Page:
And that’s just climate change, based on the more dramatic end of the range the IPCC and other scientific groups project. Yet even if we leave aside the likelihood of a less accommodating climate, population growth itself undermines the basis for its own continuation in other ways. Since 1900, countries home to nearly half the world’s people have moved into conditions of chronic water stress or scarcity based on falling per-capita supply of renewable fresh water. Levels of aquifers and even many lakes around the world are falling as a result. In a mere 14 years, based on median population projections, most of North Africa and the Middle East, plus Pakistan, South Africa and large parts of China and India, will be driven by water scarcity to increasing dependence on food imports “even at high levels of irrigation efficiency,” according to the International Water Management Institute.

The world’s net land under cultivation has scarcely expanded since 1960, with millions of acres of farmland gobbled by urban development while roughly equal amounts of less fertile land come under the plow. The doubling of humanity has cut the amount of cropland per person in half. And much of this essential asset is declining in quality as constant production saps nutrients that are critical to human health, while the soil itself erodes through the double whammy of rough weather and less-than-perfect human care. Fertilizer helps restore fertility (though rarely micronutrients), but at ever-higher prices and through massive inputs of non-renewable resources such as oil, natural gas, and key minerals. Phosphorus in particular is a non-renewable mineral essential to all life, yet it is being depleted and wasted at increasingly rapid rates, leading to fears of imminent “peak phosphorus.”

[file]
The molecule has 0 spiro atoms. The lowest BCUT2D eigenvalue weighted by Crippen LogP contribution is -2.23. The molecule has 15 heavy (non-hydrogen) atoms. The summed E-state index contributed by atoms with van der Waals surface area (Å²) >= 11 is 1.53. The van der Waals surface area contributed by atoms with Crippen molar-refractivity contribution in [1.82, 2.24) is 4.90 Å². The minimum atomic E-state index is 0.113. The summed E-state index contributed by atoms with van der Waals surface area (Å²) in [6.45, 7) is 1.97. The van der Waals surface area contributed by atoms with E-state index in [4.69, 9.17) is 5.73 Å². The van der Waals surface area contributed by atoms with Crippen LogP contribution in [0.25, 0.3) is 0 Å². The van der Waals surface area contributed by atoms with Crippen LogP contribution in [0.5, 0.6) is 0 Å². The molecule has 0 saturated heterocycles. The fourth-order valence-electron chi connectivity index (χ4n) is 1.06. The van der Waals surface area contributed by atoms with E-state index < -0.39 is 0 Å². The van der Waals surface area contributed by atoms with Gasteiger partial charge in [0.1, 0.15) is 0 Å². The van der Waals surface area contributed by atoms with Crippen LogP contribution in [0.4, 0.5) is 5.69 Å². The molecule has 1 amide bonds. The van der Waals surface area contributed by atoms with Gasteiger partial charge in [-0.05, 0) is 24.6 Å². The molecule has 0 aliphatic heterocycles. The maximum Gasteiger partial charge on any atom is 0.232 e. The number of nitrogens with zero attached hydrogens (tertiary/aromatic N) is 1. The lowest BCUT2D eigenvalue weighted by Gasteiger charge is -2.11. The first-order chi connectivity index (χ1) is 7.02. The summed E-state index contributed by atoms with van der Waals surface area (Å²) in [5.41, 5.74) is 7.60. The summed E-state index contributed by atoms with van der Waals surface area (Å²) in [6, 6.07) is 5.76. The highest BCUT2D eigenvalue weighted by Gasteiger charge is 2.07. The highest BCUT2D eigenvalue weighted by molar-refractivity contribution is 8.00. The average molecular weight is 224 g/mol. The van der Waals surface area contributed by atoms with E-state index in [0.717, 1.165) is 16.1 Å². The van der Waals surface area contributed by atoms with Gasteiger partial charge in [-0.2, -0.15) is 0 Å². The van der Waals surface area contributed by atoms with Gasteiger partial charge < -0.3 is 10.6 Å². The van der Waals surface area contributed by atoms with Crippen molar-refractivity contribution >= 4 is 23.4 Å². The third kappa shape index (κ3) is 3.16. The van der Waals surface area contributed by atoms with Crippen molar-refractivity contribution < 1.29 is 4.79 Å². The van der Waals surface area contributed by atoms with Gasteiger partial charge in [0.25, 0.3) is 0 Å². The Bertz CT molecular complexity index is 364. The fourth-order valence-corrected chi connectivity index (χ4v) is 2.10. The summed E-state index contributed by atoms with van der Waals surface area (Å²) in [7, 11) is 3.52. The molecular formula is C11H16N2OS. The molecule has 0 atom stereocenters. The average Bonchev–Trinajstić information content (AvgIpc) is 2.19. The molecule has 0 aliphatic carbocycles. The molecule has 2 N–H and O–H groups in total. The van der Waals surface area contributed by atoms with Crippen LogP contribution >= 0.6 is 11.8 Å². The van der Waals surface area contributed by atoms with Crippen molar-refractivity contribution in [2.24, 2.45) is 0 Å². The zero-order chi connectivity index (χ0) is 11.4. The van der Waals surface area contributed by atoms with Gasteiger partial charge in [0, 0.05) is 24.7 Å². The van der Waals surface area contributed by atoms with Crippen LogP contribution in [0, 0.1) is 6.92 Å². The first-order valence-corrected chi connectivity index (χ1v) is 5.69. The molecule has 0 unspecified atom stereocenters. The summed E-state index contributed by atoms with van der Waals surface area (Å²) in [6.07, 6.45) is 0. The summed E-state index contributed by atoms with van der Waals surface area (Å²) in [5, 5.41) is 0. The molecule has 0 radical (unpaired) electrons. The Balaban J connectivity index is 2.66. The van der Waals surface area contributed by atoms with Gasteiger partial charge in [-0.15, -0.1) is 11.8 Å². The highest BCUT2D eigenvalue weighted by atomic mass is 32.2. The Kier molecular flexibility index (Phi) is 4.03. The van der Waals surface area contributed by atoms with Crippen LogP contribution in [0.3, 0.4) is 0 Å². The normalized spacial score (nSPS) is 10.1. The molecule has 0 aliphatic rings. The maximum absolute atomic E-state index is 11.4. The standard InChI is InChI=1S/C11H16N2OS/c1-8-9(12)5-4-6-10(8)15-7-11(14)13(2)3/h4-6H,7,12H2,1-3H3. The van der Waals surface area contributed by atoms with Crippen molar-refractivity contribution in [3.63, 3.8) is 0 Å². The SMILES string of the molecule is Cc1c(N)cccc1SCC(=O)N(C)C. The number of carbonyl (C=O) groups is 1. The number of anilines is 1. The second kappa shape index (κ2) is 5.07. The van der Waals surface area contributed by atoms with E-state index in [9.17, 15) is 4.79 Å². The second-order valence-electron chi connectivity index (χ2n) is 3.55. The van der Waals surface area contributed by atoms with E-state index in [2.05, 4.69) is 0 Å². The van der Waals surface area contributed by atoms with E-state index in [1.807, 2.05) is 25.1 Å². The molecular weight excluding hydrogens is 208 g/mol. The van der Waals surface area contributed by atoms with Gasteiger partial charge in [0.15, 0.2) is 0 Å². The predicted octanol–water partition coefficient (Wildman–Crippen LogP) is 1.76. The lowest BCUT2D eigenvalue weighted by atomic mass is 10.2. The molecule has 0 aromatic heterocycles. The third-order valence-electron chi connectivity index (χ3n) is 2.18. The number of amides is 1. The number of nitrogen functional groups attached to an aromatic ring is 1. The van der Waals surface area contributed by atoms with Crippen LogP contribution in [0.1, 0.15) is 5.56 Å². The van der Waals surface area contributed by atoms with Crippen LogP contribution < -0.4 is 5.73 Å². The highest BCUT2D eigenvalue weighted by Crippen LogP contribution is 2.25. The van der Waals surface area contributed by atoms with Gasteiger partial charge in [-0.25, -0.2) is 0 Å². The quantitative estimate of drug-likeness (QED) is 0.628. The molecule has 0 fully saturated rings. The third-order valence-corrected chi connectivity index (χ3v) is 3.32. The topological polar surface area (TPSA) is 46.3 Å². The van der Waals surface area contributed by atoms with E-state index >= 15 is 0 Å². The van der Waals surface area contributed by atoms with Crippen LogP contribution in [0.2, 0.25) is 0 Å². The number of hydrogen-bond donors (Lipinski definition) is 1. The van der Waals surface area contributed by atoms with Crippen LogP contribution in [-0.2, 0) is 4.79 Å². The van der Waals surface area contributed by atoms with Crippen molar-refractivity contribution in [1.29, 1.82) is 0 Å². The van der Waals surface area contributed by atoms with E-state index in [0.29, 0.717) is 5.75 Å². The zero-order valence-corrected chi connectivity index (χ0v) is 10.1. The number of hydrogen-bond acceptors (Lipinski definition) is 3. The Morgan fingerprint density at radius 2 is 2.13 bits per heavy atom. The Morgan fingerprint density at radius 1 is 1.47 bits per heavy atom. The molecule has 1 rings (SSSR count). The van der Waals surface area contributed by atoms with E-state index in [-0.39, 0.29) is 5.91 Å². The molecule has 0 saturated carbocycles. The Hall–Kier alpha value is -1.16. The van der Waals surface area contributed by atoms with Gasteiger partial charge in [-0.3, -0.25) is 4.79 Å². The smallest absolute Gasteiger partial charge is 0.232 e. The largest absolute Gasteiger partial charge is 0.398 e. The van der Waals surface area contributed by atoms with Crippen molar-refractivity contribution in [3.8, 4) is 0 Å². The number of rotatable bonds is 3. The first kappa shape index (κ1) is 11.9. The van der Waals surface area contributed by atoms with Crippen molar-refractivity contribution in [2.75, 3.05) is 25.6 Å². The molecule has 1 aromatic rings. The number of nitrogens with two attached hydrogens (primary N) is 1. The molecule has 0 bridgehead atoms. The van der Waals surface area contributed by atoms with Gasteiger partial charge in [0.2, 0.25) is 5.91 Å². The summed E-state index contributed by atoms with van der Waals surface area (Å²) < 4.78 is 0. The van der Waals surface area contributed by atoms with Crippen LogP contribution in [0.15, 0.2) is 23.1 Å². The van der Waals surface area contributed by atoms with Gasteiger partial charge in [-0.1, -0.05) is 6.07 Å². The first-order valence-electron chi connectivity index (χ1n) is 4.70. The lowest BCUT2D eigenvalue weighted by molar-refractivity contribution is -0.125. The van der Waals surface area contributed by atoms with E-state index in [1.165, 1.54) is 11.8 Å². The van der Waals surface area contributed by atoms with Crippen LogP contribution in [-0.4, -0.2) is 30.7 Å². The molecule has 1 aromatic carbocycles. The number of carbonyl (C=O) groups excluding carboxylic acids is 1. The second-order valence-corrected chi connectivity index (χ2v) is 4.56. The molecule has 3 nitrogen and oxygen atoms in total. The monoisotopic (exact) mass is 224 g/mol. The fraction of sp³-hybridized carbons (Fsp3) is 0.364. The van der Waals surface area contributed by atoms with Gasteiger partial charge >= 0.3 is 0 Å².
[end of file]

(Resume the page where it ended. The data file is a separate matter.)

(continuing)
We can recycle phosphorus, potassium, nitrogen, and other essential minerals and nutrients, but the number of people that even the most efficient recycling could support may be much less than today’s world population. In 1997, Canadian geographer Vaclav Smil calculated that were it not for the industrial fixation of nitrogen, the world’s population would probably not have exceeded 4 billion people — 3 billion fewer than are alive today. It’s likely that organic agriculture can feed many more people than it does currently, but the hard accounting of the nutrients in today’s 7 billion human bodies, let alone tomorrow’s projected 10 billion, challenges the hope that a climate-neutral agriculture system could feed us all.